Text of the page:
MLB is taking perhaps the most conservative — some might say honest — planning route as it prepares for the 2020 season. An agreement with the players’ association set a standard for the league to follow in the aftermath of its decision to postpone the season, which would have begun this week. Those standards include waiting until fans are allowed back into stadiums, until travel restrictions have been lifted, and until it’s clear it won’t pose a health risk to teams and fans.
Jeff Passan of ESPN reported on the agreement on Friday:
These are the first set of guidelines reported publicly from any major American sports league, as the NBA rifles through several imaginative scenarios and the WNBA remains optimistic its smaller reach could help it return to the floor earlier. MLB suspended operations on March 12, two weeks prior to Opening Day, in response to the growing outbreak of the novel coronavirus in the United States.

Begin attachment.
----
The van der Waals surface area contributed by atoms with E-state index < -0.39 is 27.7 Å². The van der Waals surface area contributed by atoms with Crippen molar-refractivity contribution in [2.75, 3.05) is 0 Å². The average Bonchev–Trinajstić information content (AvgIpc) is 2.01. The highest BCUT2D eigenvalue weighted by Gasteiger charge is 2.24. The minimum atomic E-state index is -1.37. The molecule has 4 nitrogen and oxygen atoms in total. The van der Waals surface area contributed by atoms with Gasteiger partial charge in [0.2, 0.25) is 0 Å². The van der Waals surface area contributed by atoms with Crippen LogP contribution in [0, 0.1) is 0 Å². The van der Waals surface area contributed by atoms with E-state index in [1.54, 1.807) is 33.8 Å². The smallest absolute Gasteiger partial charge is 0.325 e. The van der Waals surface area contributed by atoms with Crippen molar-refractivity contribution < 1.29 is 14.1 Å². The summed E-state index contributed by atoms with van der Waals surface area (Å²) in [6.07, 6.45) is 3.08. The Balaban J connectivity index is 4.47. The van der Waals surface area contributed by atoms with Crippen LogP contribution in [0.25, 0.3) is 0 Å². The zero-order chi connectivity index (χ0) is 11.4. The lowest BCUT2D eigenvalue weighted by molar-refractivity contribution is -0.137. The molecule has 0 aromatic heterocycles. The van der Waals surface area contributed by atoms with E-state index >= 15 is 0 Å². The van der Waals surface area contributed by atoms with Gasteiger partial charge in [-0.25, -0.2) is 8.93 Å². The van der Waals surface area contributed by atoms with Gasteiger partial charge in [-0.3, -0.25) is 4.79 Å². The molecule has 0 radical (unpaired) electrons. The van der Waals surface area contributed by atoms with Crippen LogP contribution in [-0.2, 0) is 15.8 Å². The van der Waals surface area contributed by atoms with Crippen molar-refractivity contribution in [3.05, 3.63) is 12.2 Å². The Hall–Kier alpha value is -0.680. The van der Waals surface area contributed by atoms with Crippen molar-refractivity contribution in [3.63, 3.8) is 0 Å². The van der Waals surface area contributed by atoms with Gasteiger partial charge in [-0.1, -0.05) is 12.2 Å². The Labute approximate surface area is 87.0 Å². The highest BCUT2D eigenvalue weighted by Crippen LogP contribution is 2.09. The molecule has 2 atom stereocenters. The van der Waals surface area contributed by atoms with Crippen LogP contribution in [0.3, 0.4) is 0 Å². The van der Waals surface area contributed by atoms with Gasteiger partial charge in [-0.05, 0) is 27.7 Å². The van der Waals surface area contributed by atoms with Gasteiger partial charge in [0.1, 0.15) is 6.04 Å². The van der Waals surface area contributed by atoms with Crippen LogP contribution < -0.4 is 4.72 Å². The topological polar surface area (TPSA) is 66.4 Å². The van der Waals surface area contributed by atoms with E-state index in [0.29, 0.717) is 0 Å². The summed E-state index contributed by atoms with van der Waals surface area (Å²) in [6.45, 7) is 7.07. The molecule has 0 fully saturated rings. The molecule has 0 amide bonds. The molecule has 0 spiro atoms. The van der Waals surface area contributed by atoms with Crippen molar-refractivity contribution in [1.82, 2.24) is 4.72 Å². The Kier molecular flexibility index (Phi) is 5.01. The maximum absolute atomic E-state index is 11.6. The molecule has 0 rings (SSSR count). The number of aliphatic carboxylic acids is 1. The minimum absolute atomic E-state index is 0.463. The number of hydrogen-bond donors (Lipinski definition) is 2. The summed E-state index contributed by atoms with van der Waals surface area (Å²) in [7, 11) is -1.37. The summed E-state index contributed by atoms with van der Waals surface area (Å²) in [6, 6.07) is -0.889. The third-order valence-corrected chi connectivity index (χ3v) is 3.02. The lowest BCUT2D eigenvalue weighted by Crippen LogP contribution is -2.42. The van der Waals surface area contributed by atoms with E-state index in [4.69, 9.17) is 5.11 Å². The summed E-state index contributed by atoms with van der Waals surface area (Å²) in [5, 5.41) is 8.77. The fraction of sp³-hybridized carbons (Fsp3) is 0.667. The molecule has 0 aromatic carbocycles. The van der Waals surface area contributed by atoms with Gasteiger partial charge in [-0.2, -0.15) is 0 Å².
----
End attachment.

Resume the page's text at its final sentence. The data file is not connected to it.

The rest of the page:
As part of the agreement, MLB and its players reportedly will also leave open the possibility of neutral-site games and empty stadiums, should it become unfeasible to bring fans together as a live audience. The current recommendation from the U.S. Center for Disease Control is that all events of 10 or more people should be canceled or held virtually. There’s a long way to go before crowds can fill Yankee Stadium.
Still, MLB has been earnestly negotiating how the season might play out, and could benefit from the U.S. outbreak occurring before baseball’s regular season started. It gives them more time (and perhaps less urgency) to patiently plan.